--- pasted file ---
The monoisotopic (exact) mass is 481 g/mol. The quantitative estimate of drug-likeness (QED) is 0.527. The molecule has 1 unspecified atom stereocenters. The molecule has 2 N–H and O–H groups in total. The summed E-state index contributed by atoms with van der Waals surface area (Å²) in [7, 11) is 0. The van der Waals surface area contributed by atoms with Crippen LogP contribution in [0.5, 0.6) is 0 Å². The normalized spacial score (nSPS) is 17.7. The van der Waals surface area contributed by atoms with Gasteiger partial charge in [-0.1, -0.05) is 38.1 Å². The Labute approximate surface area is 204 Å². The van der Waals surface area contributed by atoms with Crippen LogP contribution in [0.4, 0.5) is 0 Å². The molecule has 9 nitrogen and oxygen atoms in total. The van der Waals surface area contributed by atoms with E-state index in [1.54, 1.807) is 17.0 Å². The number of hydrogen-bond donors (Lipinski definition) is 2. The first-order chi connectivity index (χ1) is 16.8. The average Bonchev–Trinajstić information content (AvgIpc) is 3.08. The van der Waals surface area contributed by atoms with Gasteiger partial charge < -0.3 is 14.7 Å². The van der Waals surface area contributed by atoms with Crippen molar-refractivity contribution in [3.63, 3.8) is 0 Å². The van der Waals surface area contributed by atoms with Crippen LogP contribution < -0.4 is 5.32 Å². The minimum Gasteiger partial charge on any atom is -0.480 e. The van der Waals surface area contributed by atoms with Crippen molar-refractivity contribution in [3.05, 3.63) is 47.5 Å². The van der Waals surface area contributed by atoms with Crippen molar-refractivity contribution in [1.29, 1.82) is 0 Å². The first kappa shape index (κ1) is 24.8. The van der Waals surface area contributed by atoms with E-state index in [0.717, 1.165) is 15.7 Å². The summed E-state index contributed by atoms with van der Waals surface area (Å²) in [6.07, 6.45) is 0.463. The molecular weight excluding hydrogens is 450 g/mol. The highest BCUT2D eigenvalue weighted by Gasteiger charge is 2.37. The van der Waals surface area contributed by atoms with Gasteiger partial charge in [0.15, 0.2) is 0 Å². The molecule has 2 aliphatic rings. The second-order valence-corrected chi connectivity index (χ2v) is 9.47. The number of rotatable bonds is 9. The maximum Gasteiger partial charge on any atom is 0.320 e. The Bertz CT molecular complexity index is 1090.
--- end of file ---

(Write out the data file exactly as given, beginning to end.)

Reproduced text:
The monoisotopic (exact) mass is 481 g/mol. The quantitative estimate of drug-likeness (QED) is 0.527. The molecule has 1 unspecified atom stereocenters. The molecule has 2 N–H and O–H groups in total. The summed E-state index contributed by atoms with van der Waals surface area (Å²) in [7, 11) is 0. The van der Waals surface area contributed by atoms with Crippen LogP contribution in [0.5, 0.6) is 0 Å². The normalized spacial score (nSPS) is 17.7. The van der Waals surface area contributed by atoms with Gasteiger partial charge in [-0.1, -0.05) is 38.1 Å². The Labute approximate surface area is 204 Å². The van der Waals surface area contributed by atoms with Crippen LogP contribution in [0.4, 0.5) is 0 Å². The molecule has 9 nitrogen and oxygen atoms in total. The van der Waals surface area contributed by atoms with E-state index in [1.54, 1.807) is 17.0 Å². The number of hydrogen-bond donors (Lipinski definition) is 2. The first-order chi connectivity index (χ1) is 16.8. The average Bonchev–Trinajstić information content (AvgIpc) is 3.08. The van der Waals surface area contributed by atoms with Gasteiger partial charge < -0.3 is 14.7 Å². The van der Waals surface area contributed by atoms with Crippen molar-refractivity contribution in [3.63, 3.8) is 0 Å². The van der Waals surface area contributed by atoms with Crippen LogP contribution < -0.4 is 5.32 Å². The minimum Gasteiger partial charge on any atom is -0.480 e. The van der Waals surface area contributed by atoms with Crippen molar-refractivity contribution in [3.05, 3.63) is 47.5 Å². The van der Waals surface area contributed by atoms with Crippen molar-refractivity contribution in [1.29, 1.82) is 0 Å². The first kappa shape index (κ1) is 24.8. The van der Waals surface area contributed by atoms with E-state index in [0.717, 1.165) is 15.7 Å². The summed E-state index contributed by atoms with van der Waals surface area (Å²) in [6.07, 6.45) is 0.463. The molecular weight excluding hydrogens is 450 g/mol. The highest BCUT2D eigenvalue weighted by Gasteiger charge is 2.37. The van der Waals surface area contributed by atoms with Gasteiger partial charge in [0.15, 0.2) is 0 Å². The molecule has 2 aliphatic rings. The second-order valence-corrected chi connectivity index (χ2v) is 9.47. The number of rotatable bonds is 9. The maximum Gasteiger partial charge on any atom is 0.320 e. The Bertz CT molecular complexity index is 1090.